The Catholic School of St Gregory The Great Believe and Achieve

St Greg's Curriculum


At St Gregory's, we are inclusive and recognise that everyone has their own unique God-given talents. Our curriculum is progressive and builds on prior knowledge, understanding and skills so that we develop our whole school community academically, spiritually, emotionally, morally and socially. This enables our children to develop cultural capital and become righteous citizens who give to society. We provide creative and engaging opportunities that inspire and motivate our children to become lifelong learners, who have aspirations to be the very best they can be.  We make this curriculum accessible to all members of our school community. More information can be found HERE.

We recognise that the Curriculum reaches far wider than the learning that happens in formal lessons in each classroom.  It includes everything that a child experiences in their time at our school and develops the very person they are becoming, with their talents, needs and aspirations for the future. Each experience provides a learning opportunity to develop and prepare our children for life in modern Britain as global citizens through the lens of Catholic life.

As such, our Early Years Curriculum, The National Curriculum and knowledge and skills the children gain through the formal teaching of this sits alongside the far wider vision we have for the characteristics of the learners we develop at our school.  We are unapologetic for the focus given to the characteristics we seek to develop in each and every member of our school community. These characteristics, which include Catholic Social Teaching principles, threading through all we do, are the key to developing lifelong learners and global citizens.   These permeate our curriculum:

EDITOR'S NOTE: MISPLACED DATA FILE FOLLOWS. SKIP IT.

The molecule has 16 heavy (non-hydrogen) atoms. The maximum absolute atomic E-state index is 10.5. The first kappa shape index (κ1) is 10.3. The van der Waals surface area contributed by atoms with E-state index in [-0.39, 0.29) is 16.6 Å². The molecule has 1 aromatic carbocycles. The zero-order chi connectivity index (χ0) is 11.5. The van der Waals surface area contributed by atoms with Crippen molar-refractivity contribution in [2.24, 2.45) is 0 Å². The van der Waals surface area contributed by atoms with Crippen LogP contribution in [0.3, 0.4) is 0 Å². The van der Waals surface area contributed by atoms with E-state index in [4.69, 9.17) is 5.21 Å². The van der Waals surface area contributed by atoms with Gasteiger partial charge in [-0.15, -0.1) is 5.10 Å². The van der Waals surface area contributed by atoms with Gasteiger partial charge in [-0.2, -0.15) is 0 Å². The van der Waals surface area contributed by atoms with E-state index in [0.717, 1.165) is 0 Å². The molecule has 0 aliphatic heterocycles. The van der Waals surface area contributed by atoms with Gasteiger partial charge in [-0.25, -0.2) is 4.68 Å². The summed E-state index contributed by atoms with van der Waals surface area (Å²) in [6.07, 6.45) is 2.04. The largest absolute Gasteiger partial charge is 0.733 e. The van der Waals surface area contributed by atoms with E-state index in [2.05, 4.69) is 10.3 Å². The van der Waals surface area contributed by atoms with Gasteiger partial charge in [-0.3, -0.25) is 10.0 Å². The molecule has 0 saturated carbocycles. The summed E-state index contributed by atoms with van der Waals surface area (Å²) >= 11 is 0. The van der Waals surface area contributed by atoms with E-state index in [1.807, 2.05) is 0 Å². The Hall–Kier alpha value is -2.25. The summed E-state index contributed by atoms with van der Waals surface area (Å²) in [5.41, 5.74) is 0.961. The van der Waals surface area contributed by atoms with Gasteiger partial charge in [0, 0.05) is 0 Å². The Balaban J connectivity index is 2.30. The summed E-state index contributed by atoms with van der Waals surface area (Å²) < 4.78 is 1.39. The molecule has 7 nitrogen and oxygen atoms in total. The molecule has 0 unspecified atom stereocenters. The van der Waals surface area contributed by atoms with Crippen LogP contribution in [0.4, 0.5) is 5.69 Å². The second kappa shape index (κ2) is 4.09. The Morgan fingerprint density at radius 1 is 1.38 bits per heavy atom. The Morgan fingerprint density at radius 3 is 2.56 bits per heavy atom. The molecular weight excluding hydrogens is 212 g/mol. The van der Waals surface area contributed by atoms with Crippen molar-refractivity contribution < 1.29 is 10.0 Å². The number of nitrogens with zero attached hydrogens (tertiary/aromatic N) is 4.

Our Learning Profile



At St-Gregory’s we use Catholic Social Teaching, Restorative Practice, Growth-mindset and Teaching for Mastery to help us develop these characteristics within our learners both inside and outside the classroom.


Whole school design and structure of the formal taught curriculum
We have designed the curriculum around year group themes which are driven by high quality texts. Encompassing texts into our themes captures children’s imagination, supports a deeper acquisition of language, vocabulary and knowledge and generates stronger links between subjects as well as promoting a love of reading. 


To ensure that children experience real breadth and depth in their learning, each theme has been devised with a clear thread in mind that takes children on an engaging journey through the curriculum. These help them to make links, apply skills and knowledge and build upon prior learning in a variety of ways. 


Curriculum leaders carefully sequence the expectations from Development Matters and the National Curriculum across Year groups to ensure coverage and provide clear opportunities to build on prior learning of knowledge and vocabulary. They have generated progression of skills documents and progression of vocabulary documents to support teaching, learning and assessment. Allowing children to revisit and build on skills as they move through the school ensures we provide a progressive curriculum so that children know more and remember more. 

Themes begin with a launch, and include opportunities to explore, deepen, reflect and celebrate, through experiences, trips and events both inside and outside of school. Learning is contextualised through a termly History, Geography or Science theme that makes purposeful links. Some subjects and objectives are taught discreetly.